Brookfield Business Partners, part of Brookfield Asset Management, announced this week it would acquire the bankrupt Westinghouse Electric Company for $4.6 billion.
The purchase comes just days after Brookfield Renewable Partners closed its deal to acquire SunEdison’s TerraForm Global Inc. for $750 million. Brookfield also agreed to a controlling stake in YieldCo TerraForm Power. Along with those investments, the Westinghouse deal adds depth to Brookfield’s growing portfolio of power assets acquired at rock-bottom prices.
In a release on the Westinghouse agreement, Brookfield called Westinghouse an “iconic American company” and highlighted its “strong market position” and “attractive revenue and cash flow profile” as top-line motivations behind the sale. Westinghouse filed for bankruptcy in March, but not before pushing the only two U.S. nuclear projects under construction into peril.
South Carolina regulators canceled the V.C. Summer Plant expansion in July. But Georgia’s Public Service Commission recently approved a motion to proceed with the state’s Vogtle Nuclear Project expansion. Both projects planned to use Westinghouse’s AP1000 reactors.
Although Westinghouse’s portfolio is wide, the sale offers significant value to Brookfield because of the electric company’s unique management and engineering expertise in nuclear construction. But the company also sits at the epicenter of battles embroiling a stumbling U.S. nuclear industry.
While the Pittsburgh Post-Gazette reports that a Brookfield spokesperson initially said the company isn’t interested in pursuing nuclear reactor projects in the U.S. or abroad, the company later said it "believes the AP1000 design and technology is core” to Westinghouse and that Brookfield will invest in global growth.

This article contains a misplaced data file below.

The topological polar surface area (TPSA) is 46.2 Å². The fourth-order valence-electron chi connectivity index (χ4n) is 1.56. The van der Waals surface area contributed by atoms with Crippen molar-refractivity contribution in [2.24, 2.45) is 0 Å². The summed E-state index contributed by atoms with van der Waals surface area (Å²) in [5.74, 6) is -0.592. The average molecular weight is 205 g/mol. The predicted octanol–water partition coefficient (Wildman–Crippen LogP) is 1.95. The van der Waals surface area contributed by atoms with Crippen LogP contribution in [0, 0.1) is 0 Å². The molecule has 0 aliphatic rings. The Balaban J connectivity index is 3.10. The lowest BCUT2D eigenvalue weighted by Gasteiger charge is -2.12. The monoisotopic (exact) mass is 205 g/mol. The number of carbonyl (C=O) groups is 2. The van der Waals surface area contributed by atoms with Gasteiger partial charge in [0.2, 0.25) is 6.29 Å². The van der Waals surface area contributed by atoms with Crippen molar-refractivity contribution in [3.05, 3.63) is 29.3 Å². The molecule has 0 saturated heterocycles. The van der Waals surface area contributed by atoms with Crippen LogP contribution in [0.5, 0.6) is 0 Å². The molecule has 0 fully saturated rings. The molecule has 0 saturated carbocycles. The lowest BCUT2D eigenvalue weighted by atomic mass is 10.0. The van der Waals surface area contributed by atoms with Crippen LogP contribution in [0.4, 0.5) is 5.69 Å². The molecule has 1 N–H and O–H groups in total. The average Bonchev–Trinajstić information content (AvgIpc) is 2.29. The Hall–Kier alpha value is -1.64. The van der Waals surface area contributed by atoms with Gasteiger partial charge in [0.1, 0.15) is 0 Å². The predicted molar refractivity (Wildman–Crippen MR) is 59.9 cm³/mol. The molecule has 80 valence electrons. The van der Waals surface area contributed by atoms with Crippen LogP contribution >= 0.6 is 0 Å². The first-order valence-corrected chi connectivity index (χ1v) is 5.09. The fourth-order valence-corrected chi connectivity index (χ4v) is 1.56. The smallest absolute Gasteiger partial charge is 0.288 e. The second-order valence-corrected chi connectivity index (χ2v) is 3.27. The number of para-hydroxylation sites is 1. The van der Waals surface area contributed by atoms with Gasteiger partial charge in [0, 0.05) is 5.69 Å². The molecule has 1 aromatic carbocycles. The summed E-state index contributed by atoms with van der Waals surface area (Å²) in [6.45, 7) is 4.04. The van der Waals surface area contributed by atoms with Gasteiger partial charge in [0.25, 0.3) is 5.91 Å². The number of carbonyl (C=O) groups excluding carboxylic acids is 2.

Westinghouse parent company Toshiba, however, hopes to get out of the U.S. market altogether. “We have all but completely pulled out of the nuclear business overseas,” said the company’s president, Satoshi Tsunakawa, when Westinghouse announced its bankruptcy.
Toshiba executives previously said the company would like to sell the reactor manufacturer if it could find a buyer. Earlier this month, Toshiba privately presented a restructuring plan to Westinghouse, and the nuclear manufacturer said it had reached out to over 100 potential buyers.
Before Brookfield and Westinghouse finalize the sale, they need regulatory and bankruptcy court approval. If all moves smoothly, the deal could close by Q3 2018.
The announcement from Brookfield came the same day that Dominion Energy made public its proposed $14.6 billion acquisition of Scana Corporation, the company holding a majority stake in the failed V.C. Summer project. The company’s partner, Santee Cooper, is still investigating a sale.